Now that was an offensive line, certainly as good — in its time — as any of Gosselin’s other nominees. Only the ’73 Raiders had as many Hall of Famers as the ’40 Bears (LT Art Shell, LG Gene Upshaw, C Jim Otto and RT Bob Brown). And let’s not forget, the ’62 Packers gave up 11 sacks against the Lions on Thanksgiving Day.

It’s interesting that all these O-lines come from 1983 or earlier — interesting, but understandable. For most of NFL history, being a great line has meant, first and foremost, being able to run the ball, being able to impose your will on a defense. But with all the rule changes favoring passing, the running game has been devalued. It still has a place, mind you, it’s just different now. Clubs don’t pound away at defensive fronts anymore; they run, much of the time, out of more advantageous spread formations. The ability of a line to protect the quarterback has become as important as its ability to wedge block.

The ’40 Bears and the other famed lines ran the ball more than they threw it. A lot more. Not so with last year’s Cowboys (though they did have more rushes than passes). So if Collins’ bold prediction comes true, if the Dallas line does go on fame and fortune, it figures to be an updated version of A Line for the Ages, a new species. The thing is, teams have to worry about free agency now. Can Jones keep this group together long enough for it to reach those heights?

Source: pro-football-reference.com

Will the addition of guard La'el Collins take the Cowboys' O-line from very good to great?

Will the addition of guard La’el Collins take the Cowboys’ O-line from very good to great?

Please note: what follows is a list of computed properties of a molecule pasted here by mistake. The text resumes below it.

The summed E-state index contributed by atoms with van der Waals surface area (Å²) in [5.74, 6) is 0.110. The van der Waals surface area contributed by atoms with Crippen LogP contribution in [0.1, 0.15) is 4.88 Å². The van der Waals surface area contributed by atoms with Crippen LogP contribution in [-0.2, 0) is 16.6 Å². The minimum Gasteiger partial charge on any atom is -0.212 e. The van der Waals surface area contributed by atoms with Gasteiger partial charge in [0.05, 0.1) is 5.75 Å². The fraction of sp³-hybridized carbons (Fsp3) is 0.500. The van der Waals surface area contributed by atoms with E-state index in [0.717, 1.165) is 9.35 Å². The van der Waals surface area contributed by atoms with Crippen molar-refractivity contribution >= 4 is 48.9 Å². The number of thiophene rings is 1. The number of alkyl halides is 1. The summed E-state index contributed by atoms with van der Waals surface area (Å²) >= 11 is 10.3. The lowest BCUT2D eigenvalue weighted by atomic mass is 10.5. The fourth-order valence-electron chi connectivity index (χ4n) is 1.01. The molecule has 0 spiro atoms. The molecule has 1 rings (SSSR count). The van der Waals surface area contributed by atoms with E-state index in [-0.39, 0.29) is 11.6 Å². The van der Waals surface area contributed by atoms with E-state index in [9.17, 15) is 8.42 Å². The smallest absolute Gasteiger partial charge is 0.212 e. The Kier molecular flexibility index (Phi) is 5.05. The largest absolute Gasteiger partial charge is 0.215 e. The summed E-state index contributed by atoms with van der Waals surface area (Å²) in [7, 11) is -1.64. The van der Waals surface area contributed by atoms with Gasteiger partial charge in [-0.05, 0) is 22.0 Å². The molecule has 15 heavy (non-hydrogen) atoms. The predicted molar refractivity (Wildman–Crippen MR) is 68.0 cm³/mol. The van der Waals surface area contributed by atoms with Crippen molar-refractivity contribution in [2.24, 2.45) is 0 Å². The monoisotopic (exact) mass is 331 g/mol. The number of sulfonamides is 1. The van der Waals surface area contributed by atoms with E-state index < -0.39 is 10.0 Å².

The Deflategate disaster

Is it possible to talk about Deflategate and leave emotion — which runs high on both sides — on the inactive list? Let’s try.

As you may have noticed, a large faction of NFL Nation has been doing backflips since the league announced its ruling, which suspends Tom Brady for four games, fines the Patriots $1 million and strips them of first- and fourth-round draft picks next year. What Roger Goodell did is kind of like what Sheriff Bullock did to George Hearst, the mining mogul, in Deadwood. The commissioner didn’t just throw Brady in jail, he took him there by the ear.

Sheriff Bullock escorts George Hearst to the hoosegow in "Deadwood."

Sheriff Bullock escorts George Hearst to the hoosegow in “Deadwood.”

It isn’t hard to understand the lust for Patriots blood that rages in the other 31 NFL cities. New England hasn’t just owned the league the last 14 seasons, winning four Super Bowls, it’s done it, at times, very annoyingly. Pro football has always been a few-holds-barred enterprise, but the Pats seem to glory in testing boundaries and flouting rules — whether it’s videotaping defensive signals, fooling with the air pressure in balls or some other bit of only-whispered-about subterfuge.